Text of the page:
Chinese Premier Wen Jiabao said he was confident the government would bring inflation under control this year, in comments carried by state media Friday, even as consumer costs keep soaring.
"There is concern as to whether China can rein in inflation and sustain its rapid development. My answer is an emphatic 'yes'," Wen was quoted by the official Xinhua news agency as saying.
The comments were published as Wen began a three-country tour of Europe, landing in Budapest on Friday before visiting London and Berlin on a trip expected to focus on economic issues.
"The overall price level is within a controllable range and is expected to drop steadily. We are confident price rises will be firmly under control this year," Wen said, noting rapid price increases had affected many countries.
Beijing -- anxious about inflation's potential to trigger social unrest -- has been pulling on a variety of levers to rein in food and housing prices, such as restricting bank lending and repeatedly hiking interest rates.
Wen said the "host of targeted policies" introduced by the government "have worked" -- despite inflation hitting 5.5 percent in May, the highest level in nearly three years and well above the official annual target of four percent.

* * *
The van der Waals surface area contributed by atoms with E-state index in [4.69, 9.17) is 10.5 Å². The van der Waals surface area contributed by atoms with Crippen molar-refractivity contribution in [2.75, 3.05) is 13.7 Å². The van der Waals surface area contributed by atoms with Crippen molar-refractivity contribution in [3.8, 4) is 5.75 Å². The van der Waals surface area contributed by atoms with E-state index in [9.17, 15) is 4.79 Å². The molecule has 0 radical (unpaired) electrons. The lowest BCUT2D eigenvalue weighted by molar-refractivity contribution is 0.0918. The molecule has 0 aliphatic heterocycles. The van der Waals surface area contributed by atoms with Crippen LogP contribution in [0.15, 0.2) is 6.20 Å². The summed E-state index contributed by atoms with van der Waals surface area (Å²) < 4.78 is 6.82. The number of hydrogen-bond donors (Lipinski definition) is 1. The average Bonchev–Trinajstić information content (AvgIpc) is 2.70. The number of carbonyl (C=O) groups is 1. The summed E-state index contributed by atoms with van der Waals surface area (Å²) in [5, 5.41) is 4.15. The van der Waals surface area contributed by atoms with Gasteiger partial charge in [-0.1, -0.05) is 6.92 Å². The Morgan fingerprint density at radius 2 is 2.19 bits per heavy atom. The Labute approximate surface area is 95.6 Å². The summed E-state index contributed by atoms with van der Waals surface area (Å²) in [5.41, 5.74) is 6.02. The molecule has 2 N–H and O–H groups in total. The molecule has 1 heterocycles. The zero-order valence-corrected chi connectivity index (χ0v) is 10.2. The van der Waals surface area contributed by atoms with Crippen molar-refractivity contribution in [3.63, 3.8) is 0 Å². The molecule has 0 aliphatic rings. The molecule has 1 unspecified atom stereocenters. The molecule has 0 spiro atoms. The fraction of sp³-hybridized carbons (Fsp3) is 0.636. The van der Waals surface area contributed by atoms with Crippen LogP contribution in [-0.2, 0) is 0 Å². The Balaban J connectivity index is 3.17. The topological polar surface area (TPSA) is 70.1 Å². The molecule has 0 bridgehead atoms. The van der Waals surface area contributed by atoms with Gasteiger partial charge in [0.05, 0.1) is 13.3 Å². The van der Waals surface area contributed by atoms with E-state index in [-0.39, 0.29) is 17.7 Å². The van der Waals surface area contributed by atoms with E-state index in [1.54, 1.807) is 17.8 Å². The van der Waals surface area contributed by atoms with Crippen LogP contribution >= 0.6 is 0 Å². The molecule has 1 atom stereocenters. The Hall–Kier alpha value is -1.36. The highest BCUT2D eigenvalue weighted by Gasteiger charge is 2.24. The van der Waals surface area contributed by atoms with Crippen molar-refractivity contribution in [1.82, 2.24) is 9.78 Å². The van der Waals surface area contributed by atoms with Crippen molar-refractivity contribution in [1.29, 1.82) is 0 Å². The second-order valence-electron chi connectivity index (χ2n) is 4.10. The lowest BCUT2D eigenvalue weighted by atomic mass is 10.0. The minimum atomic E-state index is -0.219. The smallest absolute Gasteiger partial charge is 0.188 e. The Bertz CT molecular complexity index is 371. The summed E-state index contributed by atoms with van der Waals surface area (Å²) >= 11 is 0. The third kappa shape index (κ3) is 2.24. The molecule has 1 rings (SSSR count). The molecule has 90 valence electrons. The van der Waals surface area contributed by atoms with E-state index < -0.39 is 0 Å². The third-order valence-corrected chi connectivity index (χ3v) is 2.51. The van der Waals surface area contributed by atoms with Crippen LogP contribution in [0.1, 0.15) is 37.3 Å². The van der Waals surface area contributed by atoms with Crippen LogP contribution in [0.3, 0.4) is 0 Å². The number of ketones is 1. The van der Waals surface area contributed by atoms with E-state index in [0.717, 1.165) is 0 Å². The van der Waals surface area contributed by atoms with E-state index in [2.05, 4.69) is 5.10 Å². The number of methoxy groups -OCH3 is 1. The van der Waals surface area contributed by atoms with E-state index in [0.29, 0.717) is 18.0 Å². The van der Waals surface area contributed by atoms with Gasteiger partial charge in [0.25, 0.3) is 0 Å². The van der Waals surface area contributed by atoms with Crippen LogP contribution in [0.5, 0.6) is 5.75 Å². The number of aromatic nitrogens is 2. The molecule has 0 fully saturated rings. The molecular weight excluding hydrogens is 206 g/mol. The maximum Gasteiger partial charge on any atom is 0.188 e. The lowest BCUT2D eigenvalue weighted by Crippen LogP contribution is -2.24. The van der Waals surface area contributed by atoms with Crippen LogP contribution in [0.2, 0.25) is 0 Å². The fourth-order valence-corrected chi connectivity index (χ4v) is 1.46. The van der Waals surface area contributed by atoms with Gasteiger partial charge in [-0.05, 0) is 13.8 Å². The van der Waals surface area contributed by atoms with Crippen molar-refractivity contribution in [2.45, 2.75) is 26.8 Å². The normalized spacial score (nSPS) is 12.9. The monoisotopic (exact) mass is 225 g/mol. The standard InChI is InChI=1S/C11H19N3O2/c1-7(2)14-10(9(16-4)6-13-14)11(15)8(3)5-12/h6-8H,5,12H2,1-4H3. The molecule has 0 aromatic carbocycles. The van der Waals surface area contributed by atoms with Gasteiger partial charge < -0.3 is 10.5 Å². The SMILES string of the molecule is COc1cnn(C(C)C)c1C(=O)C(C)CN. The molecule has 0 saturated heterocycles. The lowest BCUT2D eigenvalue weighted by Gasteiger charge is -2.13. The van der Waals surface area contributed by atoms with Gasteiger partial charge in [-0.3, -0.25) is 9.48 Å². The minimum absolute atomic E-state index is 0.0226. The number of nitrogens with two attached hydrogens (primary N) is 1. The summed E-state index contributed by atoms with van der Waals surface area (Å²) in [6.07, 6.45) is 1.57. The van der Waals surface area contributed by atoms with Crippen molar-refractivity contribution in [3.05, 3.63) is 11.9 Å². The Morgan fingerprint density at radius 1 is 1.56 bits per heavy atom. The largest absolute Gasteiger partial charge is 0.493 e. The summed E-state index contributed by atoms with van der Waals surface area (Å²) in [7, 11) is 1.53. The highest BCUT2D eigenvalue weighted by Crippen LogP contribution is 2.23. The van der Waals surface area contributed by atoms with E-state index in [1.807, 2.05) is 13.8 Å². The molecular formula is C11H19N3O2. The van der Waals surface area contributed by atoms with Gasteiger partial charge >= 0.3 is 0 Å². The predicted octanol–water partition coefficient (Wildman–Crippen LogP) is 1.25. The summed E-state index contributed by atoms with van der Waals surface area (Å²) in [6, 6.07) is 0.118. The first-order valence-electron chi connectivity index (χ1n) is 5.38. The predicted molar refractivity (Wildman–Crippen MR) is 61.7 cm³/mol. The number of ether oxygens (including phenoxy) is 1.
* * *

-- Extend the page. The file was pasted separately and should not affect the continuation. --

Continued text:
While the world's second-largest economy is showing signs of slowing, analysts expect authorities to hike rates for the fifth time since October in the coming weeks as Beijing battles to stem a flood of credit in the economy.
The government has been reluctant to aggressively raise rates for fear of triggering an explosion in bad debts following years of rampant bank lending.
China's top economic planner said this week that the inflation rate was likely to accelerate in June before easing in the second half of the year.
In the commentary, Wen said China's efforts to fight the global downturn -- a $586-billion spending spree -- was designed to "expand domestic demand and stimulate the real economy ... and make growth domestically driven".
"A notable result of our response to the crisis is that China has maintained steady and fast growth," Wen said, pointing to the blistering economic growth of the past three years. GDP grew 9.7 percent in the first quarter of 2011.
But there are fears the Asian powerhouse could be heading for a hard landing after recent data showed that manufacturing activity hit an 11-month low in June and year-on-year auto sales fell for two straight months in April and May.